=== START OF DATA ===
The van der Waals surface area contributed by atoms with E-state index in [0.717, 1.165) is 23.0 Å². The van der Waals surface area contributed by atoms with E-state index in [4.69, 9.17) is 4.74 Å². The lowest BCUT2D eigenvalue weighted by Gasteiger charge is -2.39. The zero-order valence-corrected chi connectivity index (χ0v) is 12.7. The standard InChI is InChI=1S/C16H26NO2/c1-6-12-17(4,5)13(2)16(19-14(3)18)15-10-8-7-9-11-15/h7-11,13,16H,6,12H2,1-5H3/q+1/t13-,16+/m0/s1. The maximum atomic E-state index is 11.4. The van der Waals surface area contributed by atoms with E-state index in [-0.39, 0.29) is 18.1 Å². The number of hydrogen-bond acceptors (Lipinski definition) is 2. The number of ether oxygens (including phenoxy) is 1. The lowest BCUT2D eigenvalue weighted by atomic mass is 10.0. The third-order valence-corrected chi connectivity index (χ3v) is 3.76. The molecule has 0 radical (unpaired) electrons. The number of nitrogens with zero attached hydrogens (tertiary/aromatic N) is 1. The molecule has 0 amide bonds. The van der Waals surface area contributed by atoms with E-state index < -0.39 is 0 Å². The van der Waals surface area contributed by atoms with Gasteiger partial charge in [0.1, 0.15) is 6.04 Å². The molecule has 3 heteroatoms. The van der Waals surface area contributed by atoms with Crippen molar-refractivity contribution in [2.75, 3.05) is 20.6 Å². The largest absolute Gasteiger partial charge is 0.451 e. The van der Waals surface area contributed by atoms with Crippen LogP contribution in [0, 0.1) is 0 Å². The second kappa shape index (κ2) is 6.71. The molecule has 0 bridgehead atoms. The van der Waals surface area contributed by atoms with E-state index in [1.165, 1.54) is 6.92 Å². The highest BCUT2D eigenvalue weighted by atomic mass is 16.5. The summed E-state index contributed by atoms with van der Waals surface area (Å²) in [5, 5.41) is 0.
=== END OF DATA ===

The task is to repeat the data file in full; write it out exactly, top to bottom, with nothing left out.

The van der Waals surface area contributed by atoms with E-state index in [0.717, 1.165) is 23.0 Å². The van der Waals surface area contributed by atoms with E-state index in [4.69, 9.17) is 4.74 Å². The lowest BCUT2D eigenvalue weighted by Gasteiger charge is -2.39. The zero-order valence-corrected chi connectivity index (χ0v) is 12.7. The standard InChI is InChI=1S/C16H26NO2/c1-6-12-17(4,5)13(2)16(19-14(3)18)15-10-8-7-9-11-15/h7-11,13,16H,6,12H2,1-5H3/q+1/t13-,16+/m0/s1. The maximum atomic E-state index is 11.4. The van der Waals surface area contributed by atoms with E-state index in [-0.39, 0.29) is 18.1 Å². The number of hydrogen-bond acceptors (Lipinski definition) is 2. The number of ether oxygens (including phenoxy) is 1. The lowest BCUT2D eigenvalue weighted by atomic mass is 10.0. The third-order valence-corrected chi connectivity index (χ3v) is 3.76. The molecule has 0 radical (unpaired) electrons. The number of nitrogens with zero attached hydrogens (tertiary/aromatic N) is 1. The molecule has 0 amide bonds. The van der Waals surface area contributed by atoms with E-state index < -0.39 is 0 Å². The van der Waals surface area contributed by atoms with Gasteiger partial charge in [0.1, 0.15) is 6.04 Å². The molecule has 3 heteroatoms. The van der Waals surface area contributed by atoms with Crippen molar-refractivity contribution in [2.75, 3.05) is 20.6 Å². The largest absolute Gasteiger partial charge is 0.451 e. The van der Waals surface area contributed by atoms with Crippen LogP contribution in [0, 0.1) is 0 Å². The second kappa shape index (κ2) is 6.71. The molecule has 0 bridgehead atoms. The van der Waals surface area contributed by atoms with E-state index in [1.165, 1.54) is 6.92 Å². The highest BCUT2D eigenvalue weighted by atomic mass is 16.5. The summed E-state index contributed by atoms with van der Waals surface area (Å²) in [5, 5.41) is 0.